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Alexa Liautaud

Year of Graduation: 
2012
Alexa Liautaud

"There are authentic stories waiting to be uncovered and inspire positive change."

Raised in London by an American mother and a French father, journalist Alexa Liautaud ’12 has always had a global focus. When she arrived at Exeter as an upper, the expat expanded her worldview even more. Classes in Arabic and Middle Eastern history, as well as her experience at Seeds of Peace working with teens from Israel and Palestine to overcome political conflicts, fed her fascinations. 

The passionate and civic-minded Exonian continued studying history, specifically war and counterinsurgency conflict, as well as Middle Eastern languages, literature and culture at Stanford and got her first taste of media life as an intern with Bloomberg News. “Behind the headlines on the Middle East — the war in Syria, the Arab-Israeli conflict and the underlying humanitarian crises — there are people,” Liautaud says. “There are authentic stories waiting to be uncovered and inspire positive change.” 

Liautaud went on to earn a master’s degree in reporting and short-documentary filmmaking from the Columbia University Graduate School of Journalism in 2017 and took a job as a reporter and an associate producer for HBO’s VICE News Tonight covering both domestic politics and foreign conflicts. Today, she is a correspondent for NBC News Now, where she has investigated life as a Chicago public school teacher; the processing of terrorism-related crimes in the U.S. courts; and the possibility of a cyber war with Iran. We caught up with her in New Hampshire on the U.S. presidential campaign trail.

What prompted you to go into journalism?

At Stanford, I chose to write my honors thesis on a province in Afghanistan that witnessed enormous upheaval alongside a rotating American military presence. I was working with disparate primary sources, cables between generals, old books, speeches. The war undoubtedly spurred an interest in seeking the truth from leaders making momentous and costly decisions for the American people.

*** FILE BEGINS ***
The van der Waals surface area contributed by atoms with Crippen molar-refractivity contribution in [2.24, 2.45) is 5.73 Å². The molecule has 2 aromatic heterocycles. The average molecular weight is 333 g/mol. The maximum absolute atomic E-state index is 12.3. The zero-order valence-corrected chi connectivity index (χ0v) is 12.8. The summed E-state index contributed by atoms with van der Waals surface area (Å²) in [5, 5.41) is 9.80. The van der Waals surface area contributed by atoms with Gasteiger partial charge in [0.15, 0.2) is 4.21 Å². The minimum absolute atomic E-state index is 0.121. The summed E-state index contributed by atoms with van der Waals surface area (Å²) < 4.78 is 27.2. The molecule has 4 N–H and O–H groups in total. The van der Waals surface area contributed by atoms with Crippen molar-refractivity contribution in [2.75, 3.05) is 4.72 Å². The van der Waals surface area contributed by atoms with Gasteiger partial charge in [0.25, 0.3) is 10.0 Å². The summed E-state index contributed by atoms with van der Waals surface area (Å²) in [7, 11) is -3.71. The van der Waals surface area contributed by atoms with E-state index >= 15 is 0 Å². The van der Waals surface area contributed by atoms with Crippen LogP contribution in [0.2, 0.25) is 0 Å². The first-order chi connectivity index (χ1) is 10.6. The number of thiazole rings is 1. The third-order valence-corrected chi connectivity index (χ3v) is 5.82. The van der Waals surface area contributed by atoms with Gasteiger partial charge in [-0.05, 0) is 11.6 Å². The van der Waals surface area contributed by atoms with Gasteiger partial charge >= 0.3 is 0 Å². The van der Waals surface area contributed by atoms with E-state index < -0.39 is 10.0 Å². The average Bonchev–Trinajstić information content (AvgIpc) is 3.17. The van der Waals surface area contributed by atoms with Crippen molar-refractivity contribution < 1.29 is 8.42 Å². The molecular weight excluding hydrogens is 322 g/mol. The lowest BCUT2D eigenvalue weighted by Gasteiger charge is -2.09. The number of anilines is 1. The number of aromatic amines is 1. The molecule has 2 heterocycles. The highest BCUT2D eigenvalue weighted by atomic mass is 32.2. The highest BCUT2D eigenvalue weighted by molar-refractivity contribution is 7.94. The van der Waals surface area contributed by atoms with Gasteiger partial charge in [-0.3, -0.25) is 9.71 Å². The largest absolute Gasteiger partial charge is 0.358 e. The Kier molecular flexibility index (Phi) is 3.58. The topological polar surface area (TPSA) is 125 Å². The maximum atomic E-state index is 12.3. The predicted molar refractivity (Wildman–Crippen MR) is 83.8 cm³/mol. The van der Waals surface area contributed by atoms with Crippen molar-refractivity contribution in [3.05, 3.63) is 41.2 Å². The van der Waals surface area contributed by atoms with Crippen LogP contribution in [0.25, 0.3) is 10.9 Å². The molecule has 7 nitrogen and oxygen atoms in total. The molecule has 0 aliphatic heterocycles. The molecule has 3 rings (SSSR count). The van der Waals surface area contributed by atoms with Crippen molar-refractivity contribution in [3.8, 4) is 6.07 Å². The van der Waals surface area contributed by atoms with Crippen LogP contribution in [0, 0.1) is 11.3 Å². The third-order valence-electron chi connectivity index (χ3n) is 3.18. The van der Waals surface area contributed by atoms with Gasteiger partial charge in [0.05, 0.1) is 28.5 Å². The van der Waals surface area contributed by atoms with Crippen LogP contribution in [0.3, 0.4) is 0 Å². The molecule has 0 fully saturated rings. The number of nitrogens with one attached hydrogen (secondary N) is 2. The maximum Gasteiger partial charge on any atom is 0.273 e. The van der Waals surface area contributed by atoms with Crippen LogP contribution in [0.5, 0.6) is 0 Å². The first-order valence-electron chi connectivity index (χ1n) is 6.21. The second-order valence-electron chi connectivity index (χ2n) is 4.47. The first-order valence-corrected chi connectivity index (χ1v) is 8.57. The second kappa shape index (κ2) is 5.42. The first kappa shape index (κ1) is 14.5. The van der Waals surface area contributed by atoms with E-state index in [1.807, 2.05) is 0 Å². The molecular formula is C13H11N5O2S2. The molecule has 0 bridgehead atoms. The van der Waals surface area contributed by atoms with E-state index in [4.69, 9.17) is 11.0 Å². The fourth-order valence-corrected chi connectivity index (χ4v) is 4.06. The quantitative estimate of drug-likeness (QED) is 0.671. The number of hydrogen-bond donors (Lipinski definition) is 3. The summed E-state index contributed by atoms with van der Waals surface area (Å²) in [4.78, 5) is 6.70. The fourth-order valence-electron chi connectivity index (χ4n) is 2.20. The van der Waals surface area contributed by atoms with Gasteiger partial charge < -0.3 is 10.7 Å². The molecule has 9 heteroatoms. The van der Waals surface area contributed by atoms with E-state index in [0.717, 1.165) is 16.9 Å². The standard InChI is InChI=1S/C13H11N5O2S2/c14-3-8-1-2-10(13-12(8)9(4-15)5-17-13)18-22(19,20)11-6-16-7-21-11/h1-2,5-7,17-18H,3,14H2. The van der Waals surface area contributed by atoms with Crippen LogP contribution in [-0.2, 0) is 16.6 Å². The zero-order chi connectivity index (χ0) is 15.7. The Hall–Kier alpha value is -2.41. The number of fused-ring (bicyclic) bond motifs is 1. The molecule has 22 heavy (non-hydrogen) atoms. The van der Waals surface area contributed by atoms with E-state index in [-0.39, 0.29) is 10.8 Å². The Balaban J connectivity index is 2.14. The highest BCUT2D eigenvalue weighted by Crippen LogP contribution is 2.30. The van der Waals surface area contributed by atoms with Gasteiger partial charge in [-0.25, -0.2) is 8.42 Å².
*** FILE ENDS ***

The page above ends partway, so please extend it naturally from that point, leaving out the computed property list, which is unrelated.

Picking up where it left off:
Do you often have to set personal politics aside when reporting a story? 

My personal opinions are much less important than my ability to shine light on how others see and experience the world. It’s rewarding to spend time with people and listen to their stories, with all of their complexities, caveats and nuances. Being involved with Seeds of Peace improved not just my empathy, but my ability to actively listen to those I did not agree with — two key qualities necessary to succeed as a journalist. 

What do you see as the future of journalism? 

The question is, can we, as journalists, be nimble enough to capitalize on new platforms and technologies while our institutions evolve their ethical policies and business models in tandem? It’s a privilege to be a journalist focused on a young and savvy audience, without pressure to sacrifice quality and accuracy. While I may have complained in the past about my generation’s attention span, it’s actually been an incredible gift for me as a correspondent, as I’ve been forced to improve my writing. Platforms will undoubtedly evolve, as will the mechanisms through which we capture the news, but if journalism is the act of seeking truth, then I believe it will continue to exist.

Editor's note: This article first appeared in the winter 2020 issue of The Exeter Bulletin.